Tuesday, April 30, 2013

One Year of Blogging in Albuquerque


One Year of Blogging in Albuquerque

It's always a good thing to take a minute to reflect on things. Or in this case, three and a half minutes to reflect on the last year of blogging in Albuquerque. For those of you who are new or those who don't know the story behind the blog, this is a great place to start.

Special thanks to Nick Delgado for putting this video together.



It's been one year since I moved back home to Albuquerque.

Before that, I spent three years living in a small northwestern Oklahoma town called Enid.

And it's been six years since I first started blogging.

Six years. That's a long time, at least in blog years. Over that time I've made a lot of changes to the blog and to its focus. But ultimately it's still just a personal blog where I share whatever is on my mind.

But I did make a change back in 2008 when I decided to buy a custom domain name. I looked around and all my top choices were taken but eventually I found one that I really liked. I bought followeric.com for just ten bucks a year. Little did I know just how much that small change would really affect the blog and ultimately even impact my own life.

Enid, Oklahoma has a population of roughly 50,000 people. We're talking less than a tenth the size of Albuquerque's population.

Everyone warned me about the culture shock I could expect when moving from a big city to a small town. They'd say the same kinds of things over and over.

"There's nothing to do here in Enid."

"Nothing happens here."

"It's so boring."

Instead of taking that as a warning, I decided to take that as a challenge.

In a town that has just one of everything--one Walmart, one Starbucks, one mostly vacant mall--I chose to seek out and find the local places and community events around town.

I found that local businesses had the friendliest owners and local restaurants served the best food and the servers always remembered my name. I made friends with musicians and photographers, poets and other artists at coffee shops and events around town. I hung out downtown for First Fridays and played my guitar at local coffee shops and theaters and art galleries--even once inside the mostly vacant mall. I came in third place in a hot dog eating contest and started writing for some local magazines.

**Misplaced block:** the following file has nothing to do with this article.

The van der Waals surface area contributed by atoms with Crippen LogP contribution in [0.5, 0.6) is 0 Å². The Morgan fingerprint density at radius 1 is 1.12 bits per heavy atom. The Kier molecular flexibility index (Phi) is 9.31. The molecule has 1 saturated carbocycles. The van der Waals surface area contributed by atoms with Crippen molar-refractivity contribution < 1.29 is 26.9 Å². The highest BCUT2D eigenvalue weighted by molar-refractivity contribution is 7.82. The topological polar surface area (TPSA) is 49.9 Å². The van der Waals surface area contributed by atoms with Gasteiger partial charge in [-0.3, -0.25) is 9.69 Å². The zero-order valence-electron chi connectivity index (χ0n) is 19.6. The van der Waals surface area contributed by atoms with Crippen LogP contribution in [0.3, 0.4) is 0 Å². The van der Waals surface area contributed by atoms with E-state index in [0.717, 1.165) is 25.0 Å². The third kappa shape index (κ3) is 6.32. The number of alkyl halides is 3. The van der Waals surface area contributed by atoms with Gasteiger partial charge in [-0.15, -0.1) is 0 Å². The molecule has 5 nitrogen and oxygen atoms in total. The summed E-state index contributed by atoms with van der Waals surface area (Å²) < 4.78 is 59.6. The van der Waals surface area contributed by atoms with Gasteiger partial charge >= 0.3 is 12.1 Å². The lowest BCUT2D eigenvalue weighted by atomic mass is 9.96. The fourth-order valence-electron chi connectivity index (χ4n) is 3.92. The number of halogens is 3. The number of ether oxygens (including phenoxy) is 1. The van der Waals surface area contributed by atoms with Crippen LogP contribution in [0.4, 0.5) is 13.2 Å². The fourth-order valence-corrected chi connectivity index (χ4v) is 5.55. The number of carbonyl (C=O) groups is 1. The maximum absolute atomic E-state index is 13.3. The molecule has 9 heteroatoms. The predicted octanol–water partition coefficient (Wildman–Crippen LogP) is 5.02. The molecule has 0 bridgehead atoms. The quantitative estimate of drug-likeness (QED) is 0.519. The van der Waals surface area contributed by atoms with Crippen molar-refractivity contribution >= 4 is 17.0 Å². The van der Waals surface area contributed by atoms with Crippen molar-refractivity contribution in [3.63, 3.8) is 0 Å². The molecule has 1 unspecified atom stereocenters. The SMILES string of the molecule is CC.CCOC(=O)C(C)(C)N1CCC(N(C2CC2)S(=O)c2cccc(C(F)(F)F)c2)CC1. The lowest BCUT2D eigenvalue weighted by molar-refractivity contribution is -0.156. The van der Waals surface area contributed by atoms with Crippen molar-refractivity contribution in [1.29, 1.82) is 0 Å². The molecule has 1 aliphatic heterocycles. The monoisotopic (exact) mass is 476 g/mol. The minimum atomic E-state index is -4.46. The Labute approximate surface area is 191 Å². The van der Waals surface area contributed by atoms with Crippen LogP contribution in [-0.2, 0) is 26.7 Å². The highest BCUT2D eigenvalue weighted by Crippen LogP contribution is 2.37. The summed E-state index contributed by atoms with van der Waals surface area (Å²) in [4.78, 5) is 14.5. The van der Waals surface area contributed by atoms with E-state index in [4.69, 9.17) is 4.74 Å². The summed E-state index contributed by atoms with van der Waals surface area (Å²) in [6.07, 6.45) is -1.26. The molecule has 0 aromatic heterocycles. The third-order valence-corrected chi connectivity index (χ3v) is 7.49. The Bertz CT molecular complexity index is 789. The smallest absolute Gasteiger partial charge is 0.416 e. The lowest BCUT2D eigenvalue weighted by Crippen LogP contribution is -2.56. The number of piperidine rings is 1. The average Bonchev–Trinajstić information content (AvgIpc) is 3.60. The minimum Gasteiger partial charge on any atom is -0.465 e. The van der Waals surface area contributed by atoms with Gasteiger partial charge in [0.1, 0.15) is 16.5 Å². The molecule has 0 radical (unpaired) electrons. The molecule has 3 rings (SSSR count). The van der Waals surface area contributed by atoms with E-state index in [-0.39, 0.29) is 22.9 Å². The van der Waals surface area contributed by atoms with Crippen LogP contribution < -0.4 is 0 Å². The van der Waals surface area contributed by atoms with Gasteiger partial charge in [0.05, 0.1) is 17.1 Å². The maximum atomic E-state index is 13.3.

I once led a small group of friends on a 24-hour adventure around town in what would be the first in a series of Follow Eric Blogathons. I spent an entire day--from before the sun came up until nearly midnight--on a road trip to Oklahoma City with some friends, stopping at local landmarks, cafes, and restaurants along the way. I spent three days in Tulsa exploring all of the local ins and out in town, running around and literally running in the St. Patrick's Day 5K.

So when it came town to move back home, I made sure to bring that love of all things local with me back to Albuquerque. Because I found the same things they were saying in Enid, they were saying here.

"There's nothing to do in Albuquerque."

"Nothing happens here."

"It's so boring."

And I discovered that the same small-town mentality can be found even in the bigger cities. And I learned that the best way to combat that is to get out and explore what's happening at the local level.

In the last year I've really taken to heart the mantra of "exploring the local, sharing the personal." It's the tag line I use on Follow Eric. And it's been a guiding factor in rediscovering the city where I grew up.

Over the past year, I've been part of cash mobs, Free Art Friday, poetry nights. I've had coffee from every local cafe I could find. I've made friends with a whole fleet of food truck owners and was even fortunate to be voted among the top five best bloggers in Albuquerque the Magazine's Best of the City awards.

Sometimes it can be a little hard to sum things up when people ask me what my blog is all about so I'm hoping that this helps give you a better understanding. And more than anything, I hope that it helps to challenge you and inspires to go out and explore what's happening at the local level. Go out and find a local eatery over a chain or get to know your local business owners. Go to a restaurant where you know the chef's name and they know yours.

That's really what it's about when I say "exploring the local and sharing the personal." And I just want to say, thanks for reading the blog.


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